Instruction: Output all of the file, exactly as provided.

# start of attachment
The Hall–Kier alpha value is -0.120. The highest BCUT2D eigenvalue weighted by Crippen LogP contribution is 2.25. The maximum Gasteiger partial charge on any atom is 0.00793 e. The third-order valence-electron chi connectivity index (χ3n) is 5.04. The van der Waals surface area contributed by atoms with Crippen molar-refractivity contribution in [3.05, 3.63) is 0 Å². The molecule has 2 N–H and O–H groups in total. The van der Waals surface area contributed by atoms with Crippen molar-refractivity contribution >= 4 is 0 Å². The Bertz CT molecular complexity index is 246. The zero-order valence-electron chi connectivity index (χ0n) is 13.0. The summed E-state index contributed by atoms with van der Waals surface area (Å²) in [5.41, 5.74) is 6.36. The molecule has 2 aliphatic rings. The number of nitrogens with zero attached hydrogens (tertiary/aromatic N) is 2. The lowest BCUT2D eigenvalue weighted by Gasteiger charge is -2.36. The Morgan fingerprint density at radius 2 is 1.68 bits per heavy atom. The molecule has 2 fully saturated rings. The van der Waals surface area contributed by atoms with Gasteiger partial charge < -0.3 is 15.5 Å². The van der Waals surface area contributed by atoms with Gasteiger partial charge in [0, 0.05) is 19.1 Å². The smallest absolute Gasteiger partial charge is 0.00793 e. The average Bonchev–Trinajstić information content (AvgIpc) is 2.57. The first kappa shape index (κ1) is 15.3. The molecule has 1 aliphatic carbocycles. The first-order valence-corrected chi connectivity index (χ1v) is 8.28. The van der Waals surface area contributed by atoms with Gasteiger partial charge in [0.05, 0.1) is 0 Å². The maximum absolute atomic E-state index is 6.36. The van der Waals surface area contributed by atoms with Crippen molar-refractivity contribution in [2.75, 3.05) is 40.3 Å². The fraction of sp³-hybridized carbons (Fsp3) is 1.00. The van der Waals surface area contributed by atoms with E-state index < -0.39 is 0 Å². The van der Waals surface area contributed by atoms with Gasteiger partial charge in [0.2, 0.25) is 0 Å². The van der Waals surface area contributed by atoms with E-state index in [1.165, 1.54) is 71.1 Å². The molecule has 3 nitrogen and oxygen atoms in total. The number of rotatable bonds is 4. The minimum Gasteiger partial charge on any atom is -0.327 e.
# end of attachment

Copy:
The Hall–Kier alpha value is -0.120. The highest BCUT2D eigenvalue weighted by Crippen LogP contribution is 2.25. The maximum Gasteiger partial charge on any atom is 0.00793 e. The third-order valence-electron chi connectivity index (χ3n) is 5.04. The van der Waals surface area contributed by atoms with Crippen molar-refractivity contribution in [3.05, 3.63) is 0 Å². The molecule has 2 N–H and O–H groups in total. The van der Waals surface area contributed by atoms with Crippen molar-refractivity contribution >= 4 is 0 Å². The Bertz CT molecular complexity index is 246. The zero-order valence-electron chi connectivity index (χ0n) is 13.0. The summed E-state index contributed by atoms with van der Waals surface area (Å²) in [5.41, 5.74) is 6.36. The molecule has 2 aliphatic rings. The number of nitrogens with zero attached hydrogens (tertiary/aromatic N) is 2. The lowest BCUT2D eigenvalue weighted by Gasteiger charge is -2.36. The Morgan fingerprint density at radius 2 is 1.68 bits per heavy atom. The molecule has 2 fully saturated rings. The van der Waals surface area contributed by atoms with Gasteiger partial charge < -0.3 is 15.5 Å². The van der Waals surface area contributed by atoms with Gasteiger partial charge in [0, 0.05) is 19.1 Å². The smallest absolute Gasteiger partial charge is 0.00793 e. The average Bonchev–Trinajstić information content (AvgIpc) is 2.57. The first kappa shape index (κ1) is 15.3. The molecule has 1 aliphatic carbocycles. The first-order valence-corrected chi connectivity index (χ1v) is 8.28. The van der Waals surface area contributed by atoms with Gasteiger partial charge in [0.05, 0.1) is 0 Å². The maximum absolute atomic E-state index is 6.36. The van der Waals surface area contributed by atoms with Crippen molar-refractivity contribution in [2.75, 3.05) is 40.3 Å². The fraction of sp³-hybridized carbons (Fsp3) is 1.00. The van der Waals surface area contributed by atoms with E-state index < -0.39 is 0 Å². The van der Waals surface area contributed by atoms with Gasteiger partial charge in [0.2, 0.25) is 0 Å². The van der Waals surface area contributed by atoms with E-state index in [1.165, 1.54) is 71.1 Å². The molecule has 3 nitrogen and oxygen atoms in total. The number of rotatable bonds is 4. The minimum Gasteiger partial charge on any atom is -0.327 e.